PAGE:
Research carried out by the Disability Benefits Consortium found that: 

1.   The majority (82%) of disabled people surveyed said they had spent more than they normally would – due to greater food shopping and utility bills, as well as having to pay for taxis to attend essential appointments – since the COVID-19 crisis began. 

2.   Two thirds (66%) said they had to go without essentials like food, heating or medication as a result of increased costs since the pandemic started. 

3.   Nearly half (44%) said they had fallen behind on financial commitments like rent, mortgage payments, or household bills. 

In response to this research, the government says that benefits will be increased by 37p per week in April 2021 (which is an insult) and that claimants still on legacy benefits have the option of moving over to Universal Credit.  Contrary to what the Work & Pensions Secretary Therese Coffey says, legacy benefit claimants cannot just claim Universal Credit to get the extra £20 a week. Hundreds of thousands would have lost their disability premiums if they had done so and also become subject to Universal Credit’s problematic digital-only platform and notorious 'conditionality'. Those downsides were exactly the reason Ms Coffey’s predecessors decided to pilot the process of 'managed migration' for existing legacy benefit claimants with transitional protection of their income for most ESA claimants. 

Neither of these points provide a suitable remedy to the situation. 

The benefit increase is designed to reflect higher costs of living due to inflation, not the pandemic. It is also below the level that is realistically needed to cover inflation, being linked to the CPI and representing a mere 0.5% increase while state pensions will rise by 2.5%. 

Many disabled people are financially worse off on Universal Credit which for example removes both Severe and Enhanced Disability Premia and would have more to lose than to gain by moving off legacy benefits. 

There is also the question of how disabled people without access to the internet or support to navigate the benefit system are supposed to be able to make the move over to Universal Credit with the operations of welfare advice and community support organisations so heavily restricted by the pandemic. 

Keeping, extending and backdating the £20 uplift is vitally important to prevent greater poverty, debt and misery amongst the disabled community and to help those able to but currently out of work to find employment.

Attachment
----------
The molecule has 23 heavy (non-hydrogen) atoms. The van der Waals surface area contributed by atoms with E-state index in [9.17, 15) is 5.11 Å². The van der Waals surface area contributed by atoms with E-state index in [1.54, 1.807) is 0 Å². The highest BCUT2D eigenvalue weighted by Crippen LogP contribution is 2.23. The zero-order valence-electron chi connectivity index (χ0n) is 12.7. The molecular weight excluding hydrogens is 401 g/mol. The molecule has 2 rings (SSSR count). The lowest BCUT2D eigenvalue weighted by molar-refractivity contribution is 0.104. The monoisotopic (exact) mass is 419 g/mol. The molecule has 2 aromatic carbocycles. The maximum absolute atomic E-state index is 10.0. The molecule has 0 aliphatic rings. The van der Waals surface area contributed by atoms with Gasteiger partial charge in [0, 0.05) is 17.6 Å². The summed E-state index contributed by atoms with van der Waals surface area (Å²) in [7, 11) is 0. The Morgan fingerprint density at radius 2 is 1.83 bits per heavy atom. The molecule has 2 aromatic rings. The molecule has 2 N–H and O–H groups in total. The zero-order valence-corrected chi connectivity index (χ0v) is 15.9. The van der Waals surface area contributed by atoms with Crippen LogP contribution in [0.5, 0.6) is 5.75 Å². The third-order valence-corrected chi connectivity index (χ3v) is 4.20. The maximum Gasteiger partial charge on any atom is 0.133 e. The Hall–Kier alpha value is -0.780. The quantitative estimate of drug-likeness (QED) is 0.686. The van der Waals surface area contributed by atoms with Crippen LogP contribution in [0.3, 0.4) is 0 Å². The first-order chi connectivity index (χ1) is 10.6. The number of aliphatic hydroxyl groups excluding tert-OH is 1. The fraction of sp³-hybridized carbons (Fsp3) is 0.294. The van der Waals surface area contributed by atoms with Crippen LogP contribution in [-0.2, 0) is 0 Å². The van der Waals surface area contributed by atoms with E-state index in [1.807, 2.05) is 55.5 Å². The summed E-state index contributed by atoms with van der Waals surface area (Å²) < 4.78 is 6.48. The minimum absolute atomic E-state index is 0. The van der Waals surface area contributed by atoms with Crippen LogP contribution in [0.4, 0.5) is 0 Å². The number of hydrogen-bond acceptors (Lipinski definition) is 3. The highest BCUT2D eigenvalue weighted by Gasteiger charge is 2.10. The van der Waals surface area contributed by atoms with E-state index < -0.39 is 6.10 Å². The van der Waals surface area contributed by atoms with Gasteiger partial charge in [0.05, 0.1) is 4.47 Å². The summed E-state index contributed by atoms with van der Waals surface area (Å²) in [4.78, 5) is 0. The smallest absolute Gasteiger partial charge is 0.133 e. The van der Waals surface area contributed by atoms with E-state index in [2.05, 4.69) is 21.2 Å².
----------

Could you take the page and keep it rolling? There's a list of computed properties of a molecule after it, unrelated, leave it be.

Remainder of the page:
In addition I would urge you to fight the proposed new tax on on-line shopping which was rumoured in the media a few weeks ago as this would have a serious adverse effect on those of us who have no option but to shop on-line.

I look forward to hearing from you. 

Yours sincerely 

Mike W

I very much doubt whether there will be a positive response but, nonetheless, we have to try!


  • Jona
    Jona Member Posts: 406

    Hi Mike,

    Great letter I just hope somebody listens

    Hope your ok after your vaccination

    Jona 😊

  • frogmorton
    frogmorton Member Posts: 29,389

    Wow Mike!

    How much thought has gone into that! I should think you've covered everything in there I am very impressed.

    Surely your MP has to accept the points you raise so well.

    Hear hear!

  • Mike1
    Mike1 Member Posts: 1,992

    Thanks Toni, regrettably I am rather pessimistic when it comes to getting a positive response but I suppose stranger things have happened!

  • Jewels
    Jewels Member Posts: 202

    You can but try and the letter is very direct well done

  • Mike1
    Mike1 Member Posts: 1,992

    In the Budget, Chancellor Rishi Sunak was silent on the issue of increasing legacy benefits by the same £20 per week that people on Universal Credit will continue to receive.

    The Government clearly acknowledges how important the extra £20 a week is, because they have extended this uplift in Universal Credit by another 6 months. While it’s clear it should be made permanent, it is outrageous that 2 million disabled people on legacy benefits are still without the same financial lifeline.

    The Government continues to make excuses for leaving millions of disabled people behind – ranging from blaming the computer system to the flawed argument that people can simply switch to Universal Credit.

  • Mike1
    Mike1 Member Posts: 1,992

    Another letter to my MP which is self-explanatory:

    Derek Thomas MP (by email)                                 4 March 2021 

    Dear Derek 

    Further to my letter of 1st March 2021, which I sent to you by email, I felt compelled to write a follow-up as a result of yesterday’s budget.